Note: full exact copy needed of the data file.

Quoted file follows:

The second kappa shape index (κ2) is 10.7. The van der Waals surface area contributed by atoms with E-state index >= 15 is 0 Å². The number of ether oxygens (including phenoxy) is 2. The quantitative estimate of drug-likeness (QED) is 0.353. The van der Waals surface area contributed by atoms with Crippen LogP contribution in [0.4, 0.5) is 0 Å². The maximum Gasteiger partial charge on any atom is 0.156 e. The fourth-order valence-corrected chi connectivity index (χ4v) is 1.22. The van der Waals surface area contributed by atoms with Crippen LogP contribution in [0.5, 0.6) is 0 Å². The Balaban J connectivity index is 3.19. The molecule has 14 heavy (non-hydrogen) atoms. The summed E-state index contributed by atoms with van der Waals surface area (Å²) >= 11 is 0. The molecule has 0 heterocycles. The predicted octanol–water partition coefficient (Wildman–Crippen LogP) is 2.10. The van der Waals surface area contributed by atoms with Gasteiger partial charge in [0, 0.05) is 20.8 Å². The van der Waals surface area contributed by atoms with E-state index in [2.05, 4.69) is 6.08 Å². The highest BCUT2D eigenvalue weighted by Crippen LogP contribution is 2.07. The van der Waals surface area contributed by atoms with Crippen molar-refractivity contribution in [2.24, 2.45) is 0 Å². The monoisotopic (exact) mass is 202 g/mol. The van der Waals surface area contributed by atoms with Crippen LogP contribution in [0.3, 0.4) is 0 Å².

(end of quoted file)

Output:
The second kappa shape index (κ2) is 10.7. The van der Waals surface area contributed by atoms with E-state index >= 15 is 0 Å². The number of ether oxygens (including phenoxy) is 2. The quantitative estimate of drug-likeness (QED) is 0.353. The van der Waals surface area contributed by atoms with Crippen LogP contribution in [0.4, 0.5) is 0 Å². The maximum Gasteiger partial charge on any atom is 0.156 e. The fourth-order valence-corrected chi connectivity index (χ4v) is 1.22. The van der Waals surface area contributed by atoms with Crippen LogP contribution in [0.5, 0.6) is 0 Å². The Balaban J connectivity index is 3.19. The molecule has 14 heavy (non-hydrogen) atoms. The summed E-state index contributed by atoms with van der Waals surface area (Å²) >= 11 is 0. The molecule has 0 heterocycles. The predicted octanol–water partition coefficient (Wildman–Crippen LogP) is 2.10. The van der Waals surface area contributed by atoms with Gasteiger partial charge in [0, 0.05) is 20.8 Å². The van der Waals surface area contributed by atoms with E-state index in [2.05, 4.69) is 6.08 Å². The highest BCUT2D eigenvalue weighted by Crippen LogP contribution is 2.07. The van der Waals surface area contributed by atoms with Crippen molar-refractivity contribution in [2.24, 2.45) is 0 Å². The monoisotopic (exact) mass is 202 g/mol. The van der Waals surface area contributed by atoms with Crippen LogP contribution in [0.3, 0.4) is 0 Å².